Experts don’t recommend using drywall screws outdoors; even those with phosphate coats will eventually rust sooner.
Using galvanized screws like zinc-coated and steel for outdoor installations is best.
Drywall screws, when outside, are vulnerable to moisture and water, two well-known rust-causing factors.
It causes rust and, eventually, the screws to weaken, endangering the drywall installed. Also, humid air can cause corrosion over time.
So if you install drywall screws outdoors, their lifespan drastically reduces.
And in this case, it’s more likely to notice the screw and screw holes change color due to excessive exposure to sunlight or rain.
In contrast, indoor use of drywall screws is safer. But this doesn’t guarantee the drywall screws will last longer, as some factors could also put the screws at risk of rusting inside your house.
Moreover, some house owners have noticed a darkening in screw holes inside their homes. While this may be surprising, it is possible.
Why Drywall Screw Holes Could Darken Indoors?
It’s more expected for drywall screws to rust outdoors, but one might be hesitant to believe it could also happen indoors.
But that is possible, and here are some vital points to note.
- Understand that sunlight can also penetrate your home due to open windows depending on the drywall screws’ location. And when this repeatedly occurs, they could darken.
- Those who use heaters in their homes also can experience this problem.
- The excessive what constantly turns the screw to dark brown, and this heat can also move to the drywall, causing discoloration.
Note: This is popular in drywall screws with protective coats bathed in oil for extra protection, like those coated in black oxide.
- The drywall screw could also darken in a highly moist environment. Hence, it is vital to monitor your home’s humidity level.
- Lastly, if one frequently smokes in their home or burns incense, it increases the likelihood of experiencing screw darkening.
What are the Risks of Using Deck Screws for Drywall Installation?
Using deck screws on drywall can pose several risks. Unlike traditional drywall screws, deck screws are typically larger and have a coarser thread, which can cause the drywall to crack or split. Moreover, deck screws are not designed to securely hold drywall in place, potentially resulting in loose or sagging panels. It is crucial to use the appropriate screws for drywall installation to ensure a strong and lasting outcome.
How Can You Prevent Drywall Screws from Rusting?
Every homeowner or individual will surely want to avoid rusting on their drywall screws.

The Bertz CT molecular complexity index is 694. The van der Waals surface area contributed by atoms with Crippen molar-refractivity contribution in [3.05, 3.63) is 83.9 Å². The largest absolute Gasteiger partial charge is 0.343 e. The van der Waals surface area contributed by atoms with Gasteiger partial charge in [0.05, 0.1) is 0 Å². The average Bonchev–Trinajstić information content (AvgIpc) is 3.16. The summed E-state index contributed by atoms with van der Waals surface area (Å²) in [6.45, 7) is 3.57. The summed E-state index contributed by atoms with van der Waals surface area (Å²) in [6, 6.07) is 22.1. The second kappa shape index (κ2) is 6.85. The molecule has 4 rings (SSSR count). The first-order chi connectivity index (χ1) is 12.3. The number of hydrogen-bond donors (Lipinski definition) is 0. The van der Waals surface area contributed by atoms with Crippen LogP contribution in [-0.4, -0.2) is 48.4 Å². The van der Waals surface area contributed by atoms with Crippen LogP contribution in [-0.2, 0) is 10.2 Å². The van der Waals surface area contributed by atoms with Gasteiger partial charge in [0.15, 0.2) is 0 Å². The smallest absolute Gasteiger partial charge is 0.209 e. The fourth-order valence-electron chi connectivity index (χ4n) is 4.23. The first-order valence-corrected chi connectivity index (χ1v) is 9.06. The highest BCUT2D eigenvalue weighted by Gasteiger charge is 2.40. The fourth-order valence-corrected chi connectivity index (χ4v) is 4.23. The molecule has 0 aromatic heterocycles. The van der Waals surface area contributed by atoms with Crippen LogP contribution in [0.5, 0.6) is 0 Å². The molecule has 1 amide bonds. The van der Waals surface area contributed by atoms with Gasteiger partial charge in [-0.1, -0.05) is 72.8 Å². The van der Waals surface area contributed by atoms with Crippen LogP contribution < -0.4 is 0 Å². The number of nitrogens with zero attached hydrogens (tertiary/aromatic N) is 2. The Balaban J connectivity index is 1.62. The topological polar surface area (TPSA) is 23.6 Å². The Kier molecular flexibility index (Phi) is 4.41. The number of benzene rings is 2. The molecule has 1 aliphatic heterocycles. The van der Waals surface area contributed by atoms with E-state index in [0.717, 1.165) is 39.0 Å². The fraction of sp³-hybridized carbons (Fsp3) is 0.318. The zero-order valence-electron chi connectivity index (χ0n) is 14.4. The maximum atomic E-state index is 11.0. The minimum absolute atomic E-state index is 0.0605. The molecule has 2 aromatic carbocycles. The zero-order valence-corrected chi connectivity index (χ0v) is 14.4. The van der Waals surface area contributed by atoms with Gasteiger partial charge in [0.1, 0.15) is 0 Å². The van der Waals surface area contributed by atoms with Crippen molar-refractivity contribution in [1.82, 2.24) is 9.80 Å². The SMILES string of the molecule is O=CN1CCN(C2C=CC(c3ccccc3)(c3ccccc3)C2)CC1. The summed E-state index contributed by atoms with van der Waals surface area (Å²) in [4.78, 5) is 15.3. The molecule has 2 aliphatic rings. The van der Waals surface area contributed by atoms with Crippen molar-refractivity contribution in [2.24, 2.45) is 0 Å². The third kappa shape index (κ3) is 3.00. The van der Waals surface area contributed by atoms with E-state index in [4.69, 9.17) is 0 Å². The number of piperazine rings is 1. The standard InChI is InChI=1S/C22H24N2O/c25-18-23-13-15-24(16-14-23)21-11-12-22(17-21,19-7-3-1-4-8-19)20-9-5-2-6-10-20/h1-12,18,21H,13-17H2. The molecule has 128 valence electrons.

Instead of waiting for it to happen, it’s best to prevent it from happening. And we’ll explain some effective methods of doing this.
Since you can’t galvanize the drywall screws, buying already-galvanized ones, such as zinc-coated screws, is best because it rusts slower.
But know that under extreme circumstances, the galvanized drywall screw will rust, but it does provide an extra layer of efficient protection.
#2. Shield From Moisture
Rust occurs due to chemical compounds and moisture reactions. So in the presence of constant moisture from humid air or a wet room, the drywall screws will rust.
Even salt also decreases the screws’ resistance to rust, especially in places like swimming pools or bathrooms, so it’s best to use protective sealants.
#3. Painting Over Screws
Painting these drywall screws is another effective way to prevent rust. It is also an easy method since the majority paint their drywalls.
However, while simple to do, it isn’t a foolproof plan as it last temporarily; hence treat it frequently and inspect the screws yearly to ensure it’s still okay.
And if you notice any deflect, do quick touch-ups on them.
#4. Store Properly and Apply Dry Coatings
If you haven’t used the drywall screws, storing them properly in areas free from direct sunlight and moisture is best.
And also, use suitable materials and coats on these screws if you install them in wet rooms. These dry coatings, like black phosphate, help to slow rust rates.
What Is the Best Way to Store Drywall Screws to Prevent Rusting?
The most effective way to store drywall screws to prevent rusting is to protect them from moisture, humid air, and constant exposure to direct sunlight and excessive heat.
These factors reduce screws’ rust resistance, and avoiding them to your best capacity will prolong your drywall screw’s longevity.
You can only do so much to protect your screws. Besides, rusts are naturally occurring, so when they happen later, you can eliminate them and reapply protective coats or get new ones.